Edition nr 31 – JULY 2015
7 Steps to more sales
Making progress is one of the key elements in motivating employees. We get a lot of questions and emails from fuel retailers who want to know what the best way is to motivate their employees.
We believe that financial rewards are not the ideal way. Of course people can be motivated by money. But it often requires much more money than what is really feasible to motivate someone enough. So what other motivators are there?
One way is to set achievable goals that are part of the “normal job”. Let me explain.
It is part of every service stations job to sell to customers. Sales is part of every job description, but many employees see it as an “extra”. Primarily because management does not properly track sales of each employee and don’t react correctly when an employee has not sold something.
Therefore, it should be part of every single employees “normal” job/tasks to sell every day. If this is not the case at your site then here is a simple method for fixing it.
Step One: decide on a daily, achievable sales goal for each employee in your main sections, namely forecourt and shop. For example:
- Forecourt: 4 oils per shift
- Cashier: 8 promotions per day
Step Two: Make sure you have an easy way to track each employees progress. For example, each forecourt attendant and cashier can keep a duplicate slip of the oil or promotion transaction as proof.
Step Three: Brief your Site Supervisor on the requirements for each employee and how the process will work. It should be the responsibility of the Site Supervisor to get the slips back from each employee at the end of each shift. Provide a clipboard and a daily checklist with the names of all employees so the Site Supervisor can record the number of slips received and sign for them. Make sure all slips are handed in so employees cannot use them the next day.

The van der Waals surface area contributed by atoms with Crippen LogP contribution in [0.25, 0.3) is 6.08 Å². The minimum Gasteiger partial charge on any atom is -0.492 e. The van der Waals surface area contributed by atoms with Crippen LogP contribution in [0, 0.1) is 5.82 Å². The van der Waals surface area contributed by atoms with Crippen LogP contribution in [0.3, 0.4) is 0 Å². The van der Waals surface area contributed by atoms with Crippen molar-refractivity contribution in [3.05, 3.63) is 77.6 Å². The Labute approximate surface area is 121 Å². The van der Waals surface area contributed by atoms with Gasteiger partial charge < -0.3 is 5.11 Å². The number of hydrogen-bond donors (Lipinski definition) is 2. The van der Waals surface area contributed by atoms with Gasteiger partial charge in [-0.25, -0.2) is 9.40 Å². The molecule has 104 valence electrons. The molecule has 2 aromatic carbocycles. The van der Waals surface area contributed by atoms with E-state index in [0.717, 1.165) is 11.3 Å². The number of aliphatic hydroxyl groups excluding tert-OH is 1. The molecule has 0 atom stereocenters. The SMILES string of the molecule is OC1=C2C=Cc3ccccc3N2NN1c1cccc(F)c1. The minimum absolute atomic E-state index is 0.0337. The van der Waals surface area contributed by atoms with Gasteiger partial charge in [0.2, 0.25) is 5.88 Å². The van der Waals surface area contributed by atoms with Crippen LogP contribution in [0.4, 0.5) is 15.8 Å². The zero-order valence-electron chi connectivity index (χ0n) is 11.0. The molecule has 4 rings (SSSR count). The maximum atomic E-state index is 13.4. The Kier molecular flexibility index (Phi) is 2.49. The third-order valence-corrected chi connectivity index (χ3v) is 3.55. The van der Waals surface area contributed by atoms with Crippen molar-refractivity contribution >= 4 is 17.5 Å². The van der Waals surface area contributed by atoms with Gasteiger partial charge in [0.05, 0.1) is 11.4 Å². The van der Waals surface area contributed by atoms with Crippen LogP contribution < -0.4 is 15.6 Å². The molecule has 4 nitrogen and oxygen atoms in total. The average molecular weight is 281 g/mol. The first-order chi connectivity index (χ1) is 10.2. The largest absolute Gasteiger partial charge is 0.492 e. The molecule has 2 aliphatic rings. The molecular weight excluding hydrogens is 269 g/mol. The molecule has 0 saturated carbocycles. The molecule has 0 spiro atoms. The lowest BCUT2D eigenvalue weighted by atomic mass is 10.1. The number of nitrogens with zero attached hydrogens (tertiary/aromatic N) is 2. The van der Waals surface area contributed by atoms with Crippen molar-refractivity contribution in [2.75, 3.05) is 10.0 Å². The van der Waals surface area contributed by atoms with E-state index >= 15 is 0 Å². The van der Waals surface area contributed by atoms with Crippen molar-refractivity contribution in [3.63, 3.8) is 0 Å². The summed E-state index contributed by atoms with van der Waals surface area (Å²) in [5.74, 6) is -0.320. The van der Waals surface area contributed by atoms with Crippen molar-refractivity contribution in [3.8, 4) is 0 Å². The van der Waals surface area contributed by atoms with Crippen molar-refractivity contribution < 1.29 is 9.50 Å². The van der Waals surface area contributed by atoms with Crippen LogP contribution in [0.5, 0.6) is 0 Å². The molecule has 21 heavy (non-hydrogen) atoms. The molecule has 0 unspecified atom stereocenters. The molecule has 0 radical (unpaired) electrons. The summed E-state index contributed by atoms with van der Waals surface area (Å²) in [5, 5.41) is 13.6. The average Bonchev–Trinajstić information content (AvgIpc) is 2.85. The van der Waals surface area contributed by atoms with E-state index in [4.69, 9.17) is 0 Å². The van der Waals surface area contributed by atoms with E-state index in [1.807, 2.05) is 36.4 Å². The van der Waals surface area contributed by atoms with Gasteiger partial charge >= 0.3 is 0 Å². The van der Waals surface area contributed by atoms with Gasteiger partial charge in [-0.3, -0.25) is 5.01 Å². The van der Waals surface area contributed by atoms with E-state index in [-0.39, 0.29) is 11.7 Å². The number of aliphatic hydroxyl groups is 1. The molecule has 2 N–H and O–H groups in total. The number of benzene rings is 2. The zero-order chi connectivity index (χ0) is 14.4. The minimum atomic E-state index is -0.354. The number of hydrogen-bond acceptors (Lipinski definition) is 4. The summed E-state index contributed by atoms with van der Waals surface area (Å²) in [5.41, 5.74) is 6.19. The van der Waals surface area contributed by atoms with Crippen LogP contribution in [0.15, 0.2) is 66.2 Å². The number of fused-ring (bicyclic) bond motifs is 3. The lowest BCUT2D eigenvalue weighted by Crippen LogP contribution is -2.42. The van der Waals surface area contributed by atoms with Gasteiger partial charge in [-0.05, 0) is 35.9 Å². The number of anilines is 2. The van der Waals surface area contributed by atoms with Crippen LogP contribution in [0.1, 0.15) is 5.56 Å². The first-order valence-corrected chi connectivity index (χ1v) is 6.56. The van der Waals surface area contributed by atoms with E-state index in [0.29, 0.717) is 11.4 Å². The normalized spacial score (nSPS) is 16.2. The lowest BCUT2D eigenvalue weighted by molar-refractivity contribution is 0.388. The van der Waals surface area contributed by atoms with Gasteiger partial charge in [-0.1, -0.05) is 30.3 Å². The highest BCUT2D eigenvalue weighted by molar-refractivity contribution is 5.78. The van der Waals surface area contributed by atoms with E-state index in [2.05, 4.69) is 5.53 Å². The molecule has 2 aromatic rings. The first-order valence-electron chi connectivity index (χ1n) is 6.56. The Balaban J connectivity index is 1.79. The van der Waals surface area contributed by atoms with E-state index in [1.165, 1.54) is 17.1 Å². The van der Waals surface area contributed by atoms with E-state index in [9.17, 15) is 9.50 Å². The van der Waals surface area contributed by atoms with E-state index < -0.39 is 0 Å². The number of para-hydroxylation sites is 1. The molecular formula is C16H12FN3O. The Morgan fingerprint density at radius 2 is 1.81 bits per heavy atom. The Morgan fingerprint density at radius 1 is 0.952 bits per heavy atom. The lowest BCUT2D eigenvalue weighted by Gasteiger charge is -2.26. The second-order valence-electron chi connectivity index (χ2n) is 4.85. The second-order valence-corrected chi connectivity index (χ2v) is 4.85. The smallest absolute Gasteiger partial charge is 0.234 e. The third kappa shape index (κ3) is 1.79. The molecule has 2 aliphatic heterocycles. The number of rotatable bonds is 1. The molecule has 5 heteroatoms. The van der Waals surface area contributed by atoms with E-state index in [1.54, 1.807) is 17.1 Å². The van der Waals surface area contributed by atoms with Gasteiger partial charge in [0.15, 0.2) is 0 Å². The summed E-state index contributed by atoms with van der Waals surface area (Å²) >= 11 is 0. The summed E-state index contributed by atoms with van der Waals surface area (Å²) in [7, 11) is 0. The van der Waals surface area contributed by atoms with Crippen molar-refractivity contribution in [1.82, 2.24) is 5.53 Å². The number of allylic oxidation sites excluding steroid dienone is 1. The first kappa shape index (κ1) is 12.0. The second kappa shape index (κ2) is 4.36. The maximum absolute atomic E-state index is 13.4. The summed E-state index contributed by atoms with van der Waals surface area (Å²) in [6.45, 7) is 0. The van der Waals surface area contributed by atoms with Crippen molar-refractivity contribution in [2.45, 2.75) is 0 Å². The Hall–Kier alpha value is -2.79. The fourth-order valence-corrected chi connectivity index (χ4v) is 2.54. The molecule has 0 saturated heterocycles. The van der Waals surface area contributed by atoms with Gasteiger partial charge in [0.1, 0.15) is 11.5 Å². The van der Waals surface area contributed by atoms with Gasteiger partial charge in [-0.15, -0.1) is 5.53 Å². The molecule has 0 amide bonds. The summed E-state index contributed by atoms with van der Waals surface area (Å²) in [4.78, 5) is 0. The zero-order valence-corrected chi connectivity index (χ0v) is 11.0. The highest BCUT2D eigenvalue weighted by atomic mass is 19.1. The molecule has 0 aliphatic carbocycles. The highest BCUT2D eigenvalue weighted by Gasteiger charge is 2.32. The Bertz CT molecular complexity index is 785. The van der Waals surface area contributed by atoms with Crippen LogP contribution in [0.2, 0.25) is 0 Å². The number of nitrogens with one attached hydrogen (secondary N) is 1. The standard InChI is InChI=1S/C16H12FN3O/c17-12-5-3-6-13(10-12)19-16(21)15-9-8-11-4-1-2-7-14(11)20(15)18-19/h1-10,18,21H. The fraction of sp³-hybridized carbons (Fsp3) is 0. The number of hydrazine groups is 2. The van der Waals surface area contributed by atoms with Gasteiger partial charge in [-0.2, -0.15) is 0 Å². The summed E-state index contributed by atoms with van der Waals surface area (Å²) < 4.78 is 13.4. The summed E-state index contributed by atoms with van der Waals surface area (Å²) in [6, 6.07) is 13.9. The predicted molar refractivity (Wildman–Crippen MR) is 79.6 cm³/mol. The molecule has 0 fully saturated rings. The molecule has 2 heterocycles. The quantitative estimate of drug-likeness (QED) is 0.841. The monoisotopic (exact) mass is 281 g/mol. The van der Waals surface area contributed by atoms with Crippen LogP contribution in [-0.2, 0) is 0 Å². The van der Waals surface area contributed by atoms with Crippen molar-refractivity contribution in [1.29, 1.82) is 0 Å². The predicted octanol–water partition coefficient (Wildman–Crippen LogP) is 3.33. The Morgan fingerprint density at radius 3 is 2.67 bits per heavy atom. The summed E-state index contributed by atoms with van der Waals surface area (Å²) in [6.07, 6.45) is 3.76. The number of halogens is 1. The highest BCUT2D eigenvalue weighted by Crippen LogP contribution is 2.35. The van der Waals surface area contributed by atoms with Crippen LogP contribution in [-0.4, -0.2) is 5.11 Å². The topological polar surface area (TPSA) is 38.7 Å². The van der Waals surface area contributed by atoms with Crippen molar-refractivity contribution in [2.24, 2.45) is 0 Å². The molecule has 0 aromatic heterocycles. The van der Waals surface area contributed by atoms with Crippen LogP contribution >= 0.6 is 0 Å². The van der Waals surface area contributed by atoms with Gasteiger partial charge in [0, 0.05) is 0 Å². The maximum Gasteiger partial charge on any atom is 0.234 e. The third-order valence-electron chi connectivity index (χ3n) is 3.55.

Step Four: Notify everyone that these goals will be applicable from the next Monday and applies to every shift. Make sure they understand that this is now part of their normal job requirements. Make it clear that “selling” is a daily task and is critical to the success of the business. Each employee will be required to hand in their duplicate slips at the end of their shift.
Step Five: Provide training to each employee on product knowledge. If they have to sell oils they need to know the different oils, when to suggest them and how to sell them. If they need to sell promotions they need to understand the mechanics of the promotion and how to sell it.
Step Six: Implement the program on the next Monday and make sure it is in place every day for every shift. Continue to monitor progress by reviewing the list of names and slips received with the Site Supervisor. Track your overall sales of oils and promotions.
Step Seven: Keep in mind that this process is not a once off bonus or incentive program, but rather a confirmation of each employees basic job every day. This should be part of every day, month and year for as long as the site is open. Praise the employees who do well and give the employees who struggle extra training and encouragement.
Over time you might consider increasing the nr of oils/promotion for employees who work at the site for longer. For example, if you have been working on the forecourt for 6 years you need to sell 6 oils per shift. If you’ve been there only 1 year you need to sell the minimum, which may be 3 oils per shift.
BEST PRACTICE DO’S
DO keep in mind that this is a long term project. So take the time to make sure everyone understands it clearly.
DO explain that this is part of the basic job.
BEST PRACTICE DON’TS
DON’T issue warnings during the first three months, but build it into your code of conduct and company rules from the beginning.
DON’T just issue a notice and get everyone to sign it. Talk to each employee and listen to their questions.
Set achievable goals. The idea is not to overwhelm employees, but to get them into the habit of selling every day and every shift. If you set the goals too high, employees will become despondent and negative.